Possible market corrections and rising rates are fueling a push into alternative investments but advisors say investors should be cautious.» Read More
A primer on credit scores, which determine consumer access to money in the form of interest rates, savings and access to jobs and housing.
Second only to mortgages as the largest form of debt, student loans affect nearly 40 million Americans, many of whom may never recover financially.
Men are overconfident and women too timid. Or so go the clichés about gender and investing. Here's the truth and how it can help you plan finances.
Making trades based on emotion, whether on the market or individual stocks, can be treacherous without sufficient knowledge and research.
Student loans are the fastest-growing form of consumer debt in America, spurring some graduates to tackle their loans by investing.
Finding a financial advisor is the first step toward economic health, so rely on trusted recommendations, see several candidates and ask questions.
Succession planning isn't easy for financial advisors. It takes a long time—five to 10 years—and it's emotional and messy. But it's also critical.
Older Americans are delaying their retirement plans. Not so fast, according to advisors in a CNBC Digital/FPA survey.
As aging advisors retire and few young replacements enter the industry, FAs without succession plans put their retirement, and clients, at risk.
Collaborative divorce, in which divorcees negotiate outside of court with help from neutral professionals, can ease much of the trauma of separating.
From Pez dispensers to duck decoys, passionate but savvy investors are amassing collections of offbeat and oddball items for both love and money.
20-somethings may regard financial planning as premature, but there are strategies millennials can implement regardless of debt or income level.
Joshua Harris said it's a "time to be cautious" and that Apollo is still looking for investments in sectors that are still relatively depressed.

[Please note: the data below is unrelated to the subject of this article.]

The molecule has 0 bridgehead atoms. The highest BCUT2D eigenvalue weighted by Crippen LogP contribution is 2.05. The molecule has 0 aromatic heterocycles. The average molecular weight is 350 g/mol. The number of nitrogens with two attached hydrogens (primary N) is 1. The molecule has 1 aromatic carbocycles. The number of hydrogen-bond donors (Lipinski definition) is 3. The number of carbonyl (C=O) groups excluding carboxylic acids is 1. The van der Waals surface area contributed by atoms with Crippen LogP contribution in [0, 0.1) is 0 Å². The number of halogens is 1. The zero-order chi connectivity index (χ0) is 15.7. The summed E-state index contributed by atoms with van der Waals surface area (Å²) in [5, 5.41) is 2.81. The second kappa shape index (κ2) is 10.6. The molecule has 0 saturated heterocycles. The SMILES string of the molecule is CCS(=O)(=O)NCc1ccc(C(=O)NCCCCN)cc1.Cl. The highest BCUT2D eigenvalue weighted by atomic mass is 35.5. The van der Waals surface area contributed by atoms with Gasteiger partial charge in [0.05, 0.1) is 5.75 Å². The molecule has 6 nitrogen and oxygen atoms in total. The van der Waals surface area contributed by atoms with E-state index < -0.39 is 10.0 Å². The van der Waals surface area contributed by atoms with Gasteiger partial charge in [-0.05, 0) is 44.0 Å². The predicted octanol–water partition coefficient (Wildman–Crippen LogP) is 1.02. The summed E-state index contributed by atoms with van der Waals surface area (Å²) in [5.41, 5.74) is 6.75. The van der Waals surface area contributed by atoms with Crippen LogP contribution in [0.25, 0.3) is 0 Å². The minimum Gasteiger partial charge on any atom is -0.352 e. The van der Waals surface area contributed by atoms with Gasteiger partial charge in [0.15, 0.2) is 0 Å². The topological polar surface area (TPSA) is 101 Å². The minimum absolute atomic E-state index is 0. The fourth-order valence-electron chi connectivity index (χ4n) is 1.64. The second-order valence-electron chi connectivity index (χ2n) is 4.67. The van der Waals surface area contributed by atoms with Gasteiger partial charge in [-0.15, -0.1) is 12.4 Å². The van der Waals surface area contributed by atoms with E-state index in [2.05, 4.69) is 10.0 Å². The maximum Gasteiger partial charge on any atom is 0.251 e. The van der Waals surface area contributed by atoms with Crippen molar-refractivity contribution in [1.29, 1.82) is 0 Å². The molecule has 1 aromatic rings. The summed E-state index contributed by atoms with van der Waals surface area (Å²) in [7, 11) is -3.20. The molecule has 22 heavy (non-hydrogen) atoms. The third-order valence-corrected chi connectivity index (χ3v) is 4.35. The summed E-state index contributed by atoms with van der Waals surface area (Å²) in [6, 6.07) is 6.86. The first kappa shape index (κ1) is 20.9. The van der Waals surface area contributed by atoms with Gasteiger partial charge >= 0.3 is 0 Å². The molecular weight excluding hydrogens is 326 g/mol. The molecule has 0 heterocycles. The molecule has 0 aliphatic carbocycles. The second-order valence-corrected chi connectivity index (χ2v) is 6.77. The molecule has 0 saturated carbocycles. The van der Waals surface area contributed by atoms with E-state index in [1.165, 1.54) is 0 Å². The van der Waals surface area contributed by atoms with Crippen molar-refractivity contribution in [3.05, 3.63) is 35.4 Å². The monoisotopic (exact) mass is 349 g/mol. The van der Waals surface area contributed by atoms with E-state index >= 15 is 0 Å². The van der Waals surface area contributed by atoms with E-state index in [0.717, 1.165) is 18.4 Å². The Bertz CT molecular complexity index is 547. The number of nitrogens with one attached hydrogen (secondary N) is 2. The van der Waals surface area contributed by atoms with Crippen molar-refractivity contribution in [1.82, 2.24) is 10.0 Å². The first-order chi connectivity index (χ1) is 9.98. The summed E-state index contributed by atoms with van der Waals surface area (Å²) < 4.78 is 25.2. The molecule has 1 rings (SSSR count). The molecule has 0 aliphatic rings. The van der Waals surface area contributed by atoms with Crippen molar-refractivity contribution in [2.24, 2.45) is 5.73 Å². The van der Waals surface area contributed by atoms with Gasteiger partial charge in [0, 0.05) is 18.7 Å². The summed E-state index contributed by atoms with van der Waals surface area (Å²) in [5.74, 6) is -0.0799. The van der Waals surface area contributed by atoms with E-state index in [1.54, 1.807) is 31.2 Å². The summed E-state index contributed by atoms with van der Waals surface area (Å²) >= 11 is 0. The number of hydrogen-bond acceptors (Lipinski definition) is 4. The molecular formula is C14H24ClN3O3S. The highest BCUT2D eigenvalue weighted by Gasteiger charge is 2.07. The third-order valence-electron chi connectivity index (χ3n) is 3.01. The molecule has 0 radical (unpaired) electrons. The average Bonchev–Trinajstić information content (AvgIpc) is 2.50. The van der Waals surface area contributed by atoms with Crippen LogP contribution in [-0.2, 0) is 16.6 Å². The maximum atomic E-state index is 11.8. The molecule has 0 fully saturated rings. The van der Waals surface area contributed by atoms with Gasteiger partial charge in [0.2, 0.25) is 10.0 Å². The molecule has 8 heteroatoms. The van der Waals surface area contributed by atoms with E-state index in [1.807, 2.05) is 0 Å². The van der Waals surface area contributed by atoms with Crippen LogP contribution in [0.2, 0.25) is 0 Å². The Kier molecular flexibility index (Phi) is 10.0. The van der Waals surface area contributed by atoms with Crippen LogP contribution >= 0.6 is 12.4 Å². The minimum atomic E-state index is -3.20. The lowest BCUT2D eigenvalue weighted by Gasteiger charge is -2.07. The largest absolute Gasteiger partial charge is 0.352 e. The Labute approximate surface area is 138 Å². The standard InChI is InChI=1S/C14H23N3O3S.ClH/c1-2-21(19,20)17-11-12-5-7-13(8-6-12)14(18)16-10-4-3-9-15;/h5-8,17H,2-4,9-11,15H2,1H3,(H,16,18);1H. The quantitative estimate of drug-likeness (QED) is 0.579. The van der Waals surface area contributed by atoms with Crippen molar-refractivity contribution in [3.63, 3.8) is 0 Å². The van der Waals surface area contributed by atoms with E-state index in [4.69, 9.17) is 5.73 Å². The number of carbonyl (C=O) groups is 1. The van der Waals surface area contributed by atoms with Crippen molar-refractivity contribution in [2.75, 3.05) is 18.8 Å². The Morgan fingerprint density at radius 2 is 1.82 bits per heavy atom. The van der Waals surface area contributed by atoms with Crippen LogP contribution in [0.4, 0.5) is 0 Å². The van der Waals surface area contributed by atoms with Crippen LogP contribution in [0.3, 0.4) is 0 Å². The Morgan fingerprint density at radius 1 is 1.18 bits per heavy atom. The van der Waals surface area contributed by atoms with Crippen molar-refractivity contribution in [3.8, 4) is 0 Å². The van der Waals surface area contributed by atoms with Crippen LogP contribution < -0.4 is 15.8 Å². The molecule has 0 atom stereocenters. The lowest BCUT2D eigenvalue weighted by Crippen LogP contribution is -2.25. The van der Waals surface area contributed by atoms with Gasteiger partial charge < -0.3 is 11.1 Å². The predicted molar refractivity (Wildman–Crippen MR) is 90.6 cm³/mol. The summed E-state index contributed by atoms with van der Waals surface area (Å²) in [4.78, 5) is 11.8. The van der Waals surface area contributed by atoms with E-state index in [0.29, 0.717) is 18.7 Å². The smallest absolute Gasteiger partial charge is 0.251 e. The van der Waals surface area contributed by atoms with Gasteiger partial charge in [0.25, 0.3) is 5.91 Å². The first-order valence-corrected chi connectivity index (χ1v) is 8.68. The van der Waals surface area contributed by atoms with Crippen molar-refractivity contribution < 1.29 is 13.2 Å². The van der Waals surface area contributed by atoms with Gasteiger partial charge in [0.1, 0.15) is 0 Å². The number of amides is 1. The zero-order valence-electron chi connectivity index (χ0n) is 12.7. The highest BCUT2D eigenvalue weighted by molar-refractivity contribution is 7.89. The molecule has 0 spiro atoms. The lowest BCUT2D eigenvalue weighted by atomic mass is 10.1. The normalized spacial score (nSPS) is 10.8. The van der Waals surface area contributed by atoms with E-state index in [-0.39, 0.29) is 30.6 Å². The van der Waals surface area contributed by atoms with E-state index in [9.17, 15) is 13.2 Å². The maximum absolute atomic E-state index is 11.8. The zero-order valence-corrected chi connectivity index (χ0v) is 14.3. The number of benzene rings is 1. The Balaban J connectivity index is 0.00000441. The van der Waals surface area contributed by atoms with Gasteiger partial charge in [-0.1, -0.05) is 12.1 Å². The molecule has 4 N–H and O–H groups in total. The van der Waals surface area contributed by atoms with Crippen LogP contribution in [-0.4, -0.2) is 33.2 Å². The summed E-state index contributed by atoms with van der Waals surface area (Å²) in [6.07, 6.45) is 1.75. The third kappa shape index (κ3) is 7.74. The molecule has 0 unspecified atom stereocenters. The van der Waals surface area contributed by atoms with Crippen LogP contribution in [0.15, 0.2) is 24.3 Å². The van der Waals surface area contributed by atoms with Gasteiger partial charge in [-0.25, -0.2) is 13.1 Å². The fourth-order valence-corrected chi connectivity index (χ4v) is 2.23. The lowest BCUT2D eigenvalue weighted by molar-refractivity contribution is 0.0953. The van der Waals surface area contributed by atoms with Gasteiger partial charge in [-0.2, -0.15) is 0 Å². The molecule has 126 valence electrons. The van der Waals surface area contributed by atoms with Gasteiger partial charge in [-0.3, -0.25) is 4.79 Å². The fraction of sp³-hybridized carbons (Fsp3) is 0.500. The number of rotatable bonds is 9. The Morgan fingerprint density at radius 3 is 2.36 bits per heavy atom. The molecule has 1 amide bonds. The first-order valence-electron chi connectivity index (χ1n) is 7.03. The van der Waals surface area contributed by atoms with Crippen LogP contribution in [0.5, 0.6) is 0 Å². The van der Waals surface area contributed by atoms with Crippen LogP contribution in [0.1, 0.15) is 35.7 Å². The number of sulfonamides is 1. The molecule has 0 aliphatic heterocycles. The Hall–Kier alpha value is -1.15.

It's only a matter of time before interest rates rise. Investors who haven't repositioned bond allocations in portfolios should do so soon.
While most retirees don't need to have life insurance, others--such as debtors, investors and those with disabled children--may want to keep coverage.
The final stage of recovery for a widow—transformation—is a time of fulfillment, when she is ready for more advanced wealth-management issues.
Bonds are pretty clearly a bad job, with returns relatively meager and prices set to fall, but yield-seeking investors keep pushing money their way.
With the Fed paring back its bond-buying program, retirees are bracing for volatility in bonds, but financial advisors are not overly concerned.
The top advice retirees would give to younger workers: Start saving now for retirement in order to max out compounded-interest gains.
Hobbyists frustrated with traditional markets and able to sit on investments for decades are turning to tangible assets, such as rare stamps.
Get the best of CNBC in your inbox
Financial advisors stress that now is the time for investors to get serious about year-end financial planning checkup.
Is an active twist on passive investing the right portfolio move? An inside look at the rise of ETF strategists.
The nexus of technology -- cloud, social, mobile and data -- are transforming user behaviors and creating new businesses.
Worries about market corrections and rising rates fuel a push into alternatives but investors should be cautious.
Advisors recommend you reassess your financial plan after major life events to ensure you are shielded from financial curveballs.
MarketCounsel's Brian Hamburger points to the parts of the SEC's Form ADV that help consumers find a financial advisor.